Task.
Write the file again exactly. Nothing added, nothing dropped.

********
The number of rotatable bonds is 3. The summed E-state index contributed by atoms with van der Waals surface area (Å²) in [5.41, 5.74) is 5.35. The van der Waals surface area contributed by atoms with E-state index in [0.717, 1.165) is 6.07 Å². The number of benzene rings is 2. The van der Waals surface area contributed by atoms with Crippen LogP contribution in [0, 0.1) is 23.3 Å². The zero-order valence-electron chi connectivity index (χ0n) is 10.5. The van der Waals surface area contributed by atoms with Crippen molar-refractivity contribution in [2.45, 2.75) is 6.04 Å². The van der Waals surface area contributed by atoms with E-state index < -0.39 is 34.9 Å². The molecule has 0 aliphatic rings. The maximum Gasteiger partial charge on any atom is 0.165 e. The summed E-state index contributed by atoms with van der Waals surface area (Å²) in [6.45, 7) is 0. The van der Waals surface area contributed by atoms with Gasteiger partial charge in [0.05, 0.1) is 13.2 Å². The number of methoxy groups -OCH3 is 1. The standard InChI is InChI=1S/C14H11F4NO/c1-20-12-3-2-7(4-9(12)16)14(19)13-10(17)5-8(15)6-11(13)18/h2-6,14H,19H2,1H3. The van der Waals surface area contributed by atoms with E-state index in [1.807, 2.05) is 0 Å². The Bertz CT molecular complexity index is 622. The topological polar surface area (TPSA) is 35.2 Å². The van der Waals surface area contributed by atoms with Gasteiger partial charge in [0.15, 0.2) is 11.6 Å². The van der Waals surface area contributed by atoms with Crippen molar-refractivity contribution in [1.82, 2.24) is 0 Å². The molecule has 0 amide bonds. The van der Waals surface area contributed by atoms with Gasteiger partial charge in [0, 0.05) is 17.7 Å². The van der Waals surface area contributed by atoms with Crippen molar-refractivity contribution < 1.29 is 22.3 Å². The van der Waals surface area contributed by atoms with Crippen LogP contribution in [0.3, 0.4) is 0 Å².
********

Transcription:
The number of rotatable bonds is 3. The summed E-state index contributed by atoms with van der Waals surface area (Å²) in [5.41, 5.74) is 5.35. The van der Waals surface area contributed by atoms with E-state index in [0.717, 1.165) is 6.07 Å². The number of benzene rings is 2. The van der Waals surface area contributed by atoms with Crippen LogP contribution in [0, 0.1) is 23.3 Å². The zero-order valence-electron chi connectivity index (χ0n) is 10.5. The van der Waals surface area contributed by atoms with Crippen molar-refractivity contribution in [2.45, 2.75) is 6.04 Å². The van der Waals surface area contributed by atoms with E-state index < -0.39 is 34.9 Å². The molecule has 0 aliphatic rings. The maximum Gasteiger partial charge on any atom is 0.165 e. The summed E-state index contributed by atoms with van der Waals surface area (Å²) in [6.45, 7) is 0. The van der Waals surface area contributed by atoms with Gasteiger partial charge in [0.05, 0.1) is 13.2 Å². The number of methoxy groups -OCH3 is 1. The standard InChI is InChI=1S/C14H11F4NO/c1-20-12-3-2-7(4-9(12)16)14(19)13-10(17)5-8(15)6-11(13)18/h2-6,14H,19H2,1H3. The van der Waals surface area contributed by atoms with E-state index in [1.807, 2.05) is 0 Å². The Bertz CT molecular complexity index is 622. The topological polar surface area (TPSA) is 35.2 Å². The van der Waals surface area contributed by atoms with Gasteiger partial charge in [0.15, 0.2) is 11.6 Å². The van der Waals surface area contributed by atoms with Crippen molar-refractivity contribution in [1.82, 2.24) is 0 Å². The molecule has 0 amide bonds. The van der Waals surface area contributed by atoms with Gasteiger partial charge in [0, 0.05) is 17.7 Å². The van der Waals surface area contributed by atoms with Crippen molar-refractivity contribution < 1.29 is 22.3 Å². The van der Waals surface area contributed by atoms with Crippen LogP contribution in [0.3, 0.4) is 0 Å².